Video games, more so than any other medium, are plagued by convergence culture. As convergence pioneer Henry Jenkins defines on his website:
By convergence, I mean the flow of content across multiple media platforms, the cooperation between multiple media industries, and the migratory behavior of media audiences who would go almost anywhere in search of the kinds of entertainment experiences they wanted. Convergence is a word that manages to describe technological, industrial, cultural, and social changes, depending on who’s speaking and what they think they are talking about. In the world of media convergence, every important story gets told, every brand gets sold, every consumer gets courted across multiple media platforms. Right now, convergence culture is getting defined top-down by decisions being made in corporate boardrooms and bottom-up by decisions made in teenagers’ bedrooms. It is shaped by the desires of media conglomerates to expand their empires across multiple platforms and by the desires of consumers to have the media they want where they want it, when they want it, and in the format they want….
Like most of my peers, the first big mainstream introduction of convergence came via The Matrix franchise. The first film was a stand-alone action sci-fi story about a normal dude who fights back against mediocrity to become a huge cool awesome-man who will eventually save the world. There were guns and a relatively small cast and a series of visual tricks so elaborate that the literal worst actor in the world was able to carry two hours of screen time.
Then, when the film spread into a second and third entry, a series of multi-media entries were co-conceived for timed release between movie events. It was nothing new or unusual to have a game or comic book exist as part of the marketing structure for a film. What was new, at least to teens at the time, was the idea of The Wachowskis reconfiguring their narrative around the structure of a multi-media juggernaut. The big sell for the Enter The Matrix video game was that it bridged storylines between films, but also included an unspoken threat that the third film might not make sense if you didn’t consume the tie-in game content. And the comic books. And the anime DVD featuring shorts from a number of prominent directors.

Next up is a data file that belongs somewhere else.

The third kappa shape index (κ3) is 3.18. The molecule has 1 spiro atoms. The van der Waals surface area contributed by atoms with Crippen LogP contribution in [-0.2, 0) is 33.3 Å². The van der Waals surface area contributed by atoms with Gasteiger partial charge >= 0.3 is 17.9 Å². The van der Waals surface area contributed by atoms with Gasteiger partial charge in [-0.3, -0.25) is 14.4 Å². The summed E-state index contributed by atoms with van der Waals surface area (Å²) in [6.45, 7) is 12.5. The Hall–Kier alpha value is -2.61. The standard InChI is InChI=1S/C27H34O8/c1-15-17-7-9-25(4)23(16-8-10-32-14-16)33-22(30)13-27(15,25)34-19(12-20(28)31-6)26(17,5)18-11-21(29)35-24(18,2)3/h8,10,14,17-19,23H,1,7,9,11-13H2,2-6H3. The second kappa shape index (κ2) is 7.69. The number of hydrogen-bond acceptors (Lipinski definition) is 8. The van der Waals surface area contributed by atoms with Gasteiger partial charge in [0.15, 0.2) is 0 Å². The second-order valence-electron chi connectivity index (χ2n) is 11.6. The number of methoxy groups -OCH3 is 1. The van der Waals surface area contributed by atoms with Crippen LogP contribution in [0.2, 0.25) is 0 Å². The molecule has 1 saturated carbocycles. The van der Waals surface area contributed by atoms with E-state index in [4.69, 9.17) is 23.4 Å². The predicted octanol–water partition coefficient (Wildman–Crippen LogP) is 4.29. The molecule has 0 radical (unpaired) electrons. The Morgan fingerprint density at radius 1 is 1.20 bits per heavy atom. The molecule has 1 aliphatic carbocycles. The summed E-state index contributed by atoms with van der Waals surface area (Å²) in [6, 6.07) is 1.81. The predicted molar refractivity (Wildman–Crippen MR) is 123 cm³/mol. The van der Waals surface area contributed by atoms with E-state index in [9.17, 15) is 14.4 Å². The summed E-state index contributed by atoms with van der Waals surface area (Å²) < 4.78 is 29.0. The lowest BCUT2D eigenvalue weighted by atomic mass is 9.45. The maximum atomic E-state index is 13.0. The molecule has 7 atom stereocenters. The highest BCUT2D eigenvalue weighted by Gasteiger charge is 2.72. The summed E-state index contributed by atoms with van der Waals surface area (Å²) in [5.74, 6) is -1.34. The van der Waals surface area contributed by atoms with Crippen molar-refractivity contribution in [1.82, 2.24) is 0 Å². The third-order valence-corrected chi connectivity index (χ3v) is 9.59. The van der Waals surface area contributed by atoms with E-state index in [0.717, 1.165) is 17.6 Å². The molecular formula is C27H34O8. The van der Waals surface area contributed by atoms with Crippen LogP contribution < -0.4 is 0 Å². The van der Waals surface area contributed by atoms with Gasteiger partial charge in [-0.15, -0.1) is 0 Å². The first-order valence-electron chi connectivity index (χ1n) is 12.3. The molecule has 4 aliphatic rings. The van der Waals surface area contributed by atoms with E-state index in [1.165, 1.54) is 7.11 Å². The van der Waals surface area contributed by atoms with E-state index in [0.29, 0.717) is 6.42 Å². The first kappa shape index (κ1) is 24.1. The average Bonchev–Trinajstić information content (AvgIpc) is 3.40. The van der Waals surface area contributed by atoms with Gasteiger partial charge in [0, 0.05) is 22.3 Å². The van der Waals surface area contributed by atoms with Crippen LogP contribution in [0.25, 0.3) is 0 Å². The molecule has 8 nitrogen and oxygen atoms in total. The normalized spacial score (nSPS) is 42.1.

I’ve railed against this experience before, but there is a line in the second Matrix film about how vampires and werewolves are all coding glitches. In the video game, there are extended sequences where you do battle with Matrix Vampires, which seemed to be setting up the plausibility of their involvement in the third film entry. When credits rolled on Matrix: Whatever The Third One Was Called, I was alone and furious in my theater, having been promised cyber-punk blood-suckers and receiving zero cyber-punk blood-suckers.
So there’s your first drawback to convergence culture: sometimes it promises way more than it can deliver.
One of my favorite realms to mine in modern pop culture is the annoyingly piss-poor world of video game adaptation movies, which consistently miss the point of why anyone was invested in the IP in the first place. The sub-genre of this, almost exclusively born from Matrix’s anime accessory, is the video game tie-in film. Traditionally, this exists as some kind of pre-order bonus or a more direct marketing device prior to release. It’s the kind of film that no one would ever dare to judge on its own merit, but it exists as a bizarre value-add for a medium that loves to flirt with cinema while constantly proving its own disconnect.